Tears stood in Cianda’s eyes. ‘The gate of the City that had never been taken in all the history of Gondor was breached, and at last the Enemy entered Minas Tirith. We shot but a single volley of arrows before we were scattered by monsters, trolls crushing men under their feet or throwing them to their deaths. I was flattened by a rebounding blow from a troll lance, and I have this to remember it by....’

Here Cianda pointed to the scar on his face and drew a long breath and paused. Crionna was listening in horrified fascination. But then Cianda smiled.
‘Just then, when we were all in disarray, a great white horse appeared amongst us. It was Gandalf on Shadowfax. He shouted to us to rally and we fumbled to pick up shields and lances and form a wall. The wizard himself rode fearlessly on his white steed up to the trolls and smote them with his great broadsword. No such weapon have I ever seen, and I learned after that it was of Elven make. Its blade was dark blue, and you could see the flames of the burning city reflected in its sharp, cold steel.....’

Cianda paused then he said with a sigh; ‘But even the White Wizard himself could not hold back Sauron and all his might alone. Gradually and with sore loss we were forced back and back till we had to yield the lower circle of the city and flee to the upper levels. What desperate acts of courage and also of cruelty took place in those narrow streets as we fought our retreat, I cannot tell you here. But at last we gained the next level and slammed the great door on the enemy and had a brief moment to draw breath and prepare for what we believed would be our last battle....’

Dawn light was gilding the withered meadowsweet on the stone floor. Cianda gazed at it as if seeing the scene he described;

‘The trolls smashed at the doors with their great stone hammers and we knew it was only a matter of time before they burst asunder just as the Great Gate had done. But we were determined not to fall back any more, but to die there. We were all exhausted, and I was feeling the hurt of my wound. Gandalf himself seemed tired, even he, the great white Wizard. Yet he had time to comfort the Halfling Pippin, who was at his side. I had not realised that the Perian was with us; because he was so small he was easily lost in the turmoil of battle. But now he slid down against a wall to rest his legs and I heard him say to Gandalf in a sorrowful voice;
‘I did not think it would end like this!’

Cianda looked at Crionna and smiled; ‘I do not think...’ he said quietly ‘...that I was meant to overhear what passed between the Wizard and the hobbit. But we were crowded together on the battlements, and I could not help listening.

‘Gandalf told Pippin that death was not the end of our journey. He said; 'I see a far green country under a swift sunrise.'

I tell you Crionna, that when I heard those words, it was as if a great weight fell from my shoulders. No, I did not think I was not going to die. Nor had death lost its terror. It was just that in that moment, hearing Gandalf’s words, I knew at last that Boromir’s death was not the end of my hopes. My beloved captain had followed the path destined for him and it was not for me to question his fate, nor was it for me to blame myself. I had been spared for some reason and my journey would not just end there, in such a way. Suddenly I felt as if I had been reborn. And as if I had known all along that it was about to happen, in that same instant came the wild blowing of the horns of the Riders of Rohan, heralding our rescue from the army of Mordor...’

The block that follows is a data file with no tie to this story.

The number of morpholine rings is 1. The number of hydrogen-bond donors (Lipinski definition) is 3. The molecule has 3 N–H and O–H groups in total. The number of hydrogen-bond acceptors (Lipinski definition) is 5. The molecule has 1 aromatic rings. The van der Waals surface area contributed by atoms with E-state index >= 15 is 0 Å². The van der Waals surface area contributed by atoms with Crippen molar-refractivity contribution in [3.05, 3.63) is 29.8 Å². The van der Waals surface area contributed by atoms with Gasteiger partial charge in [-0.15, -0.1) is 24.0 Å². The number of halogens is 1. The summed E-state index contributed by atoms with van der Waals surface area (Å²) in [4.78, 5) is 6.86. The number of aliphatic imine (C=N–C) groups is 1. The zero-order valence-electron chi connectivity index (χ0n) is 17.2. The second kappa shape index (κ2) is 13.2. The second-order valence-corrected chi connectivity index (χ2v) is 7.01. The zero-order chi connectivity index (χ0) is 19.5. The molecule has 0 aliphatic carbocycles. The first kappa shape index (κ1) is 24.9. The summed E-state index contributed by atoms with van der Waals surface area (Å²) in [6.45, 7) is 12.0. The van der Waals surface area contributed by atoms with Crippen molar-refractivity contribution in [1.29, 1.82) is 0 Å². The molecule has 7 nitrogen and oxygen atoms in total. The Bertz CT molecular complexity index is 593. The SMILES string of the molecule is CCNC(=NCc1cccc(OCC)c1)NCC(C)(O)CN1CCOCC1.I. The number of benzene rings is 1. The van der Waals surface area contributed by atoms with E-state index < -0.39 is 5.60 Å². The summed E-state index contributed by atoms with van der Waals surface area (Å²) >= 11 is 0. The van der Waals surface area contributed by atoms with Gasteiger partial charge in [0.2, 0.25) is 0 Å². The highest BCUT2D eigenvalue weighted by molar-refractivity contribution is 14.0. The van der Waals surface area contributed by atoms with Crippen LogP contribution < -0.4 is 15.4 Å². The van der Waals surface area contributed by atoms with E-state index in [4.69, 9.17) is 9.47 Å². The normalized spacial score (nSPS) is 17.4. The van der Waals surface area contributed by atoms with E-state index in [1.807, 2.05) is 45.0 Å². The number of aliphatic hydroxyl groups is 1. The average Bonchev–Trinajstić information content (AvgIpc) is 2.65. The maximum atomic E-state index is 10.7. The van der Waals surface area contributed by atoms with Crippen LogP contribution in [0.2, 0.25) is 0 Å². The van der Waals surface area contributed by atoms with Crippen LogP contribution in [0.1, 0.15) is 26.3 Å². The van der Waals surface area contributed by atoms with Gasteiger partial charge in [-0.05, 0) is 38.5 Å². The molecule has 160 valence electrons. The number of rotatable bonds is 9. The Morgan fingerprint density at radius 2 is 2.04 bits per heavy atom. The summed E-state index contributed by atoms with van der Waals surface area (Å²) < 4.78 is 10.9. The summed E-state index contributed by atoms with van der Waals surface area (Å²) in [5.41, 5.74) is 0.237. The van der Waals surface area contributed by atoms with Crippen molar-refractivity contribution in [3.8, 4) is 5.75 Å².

Cianda looked at Crionna and tears glinted in his eyes. ‘It was not the end of the war, and I was wounded and unable to accompany Aragorn and his army to the final battle. But I was at peace at last'

Cianda stopped talking and a silence followed as if he wished Crionna to ponder all that he had said. At last Cianda spoke again, only this time in a brisk and cheerful voice. ‘I did not come here just to talk about myself, however!’ Crionna looked at him in surprise. Cianda said mysteriously; ‘There is someone you need to see.’

Cianda stood up. The warm light of dawn fell on his thin face, but now it was softened by a quiet smile. With a firm swift tread he walked to a low archway hidden in darkness at the end of the room, pulled back the latch of a heavy oak door and threw it open.

A figure clad in a long, green cloak walked slowly into the room. Crionna started forward, knowing even before he saw the face who it was.....
‘Dian!’ he cried.

The woman threw back her hood and stared at him as if she did not believe her eyes.
‘Crionna!’ she said in a low voice. A tear escaped and ran down her cheek. ‘I thought I would never see you again!’ shsaid.

Crionna glanced at Cianda. He had a strange look on his face, part joy and part sadness. Imperceptibly he nodded encouragement at Crionna who quickly stepped forward and embraced Dian. Through the heavy fabric of her cloak he could feel how thin and frail she was, and when he released her he looked at her and saw she was pale and her long fair hair was cropped short. He saw grey in it too, and lines in her face as if she had just recovered from long illness. Crionna could not think of anything to say, and at last Dian blurted out;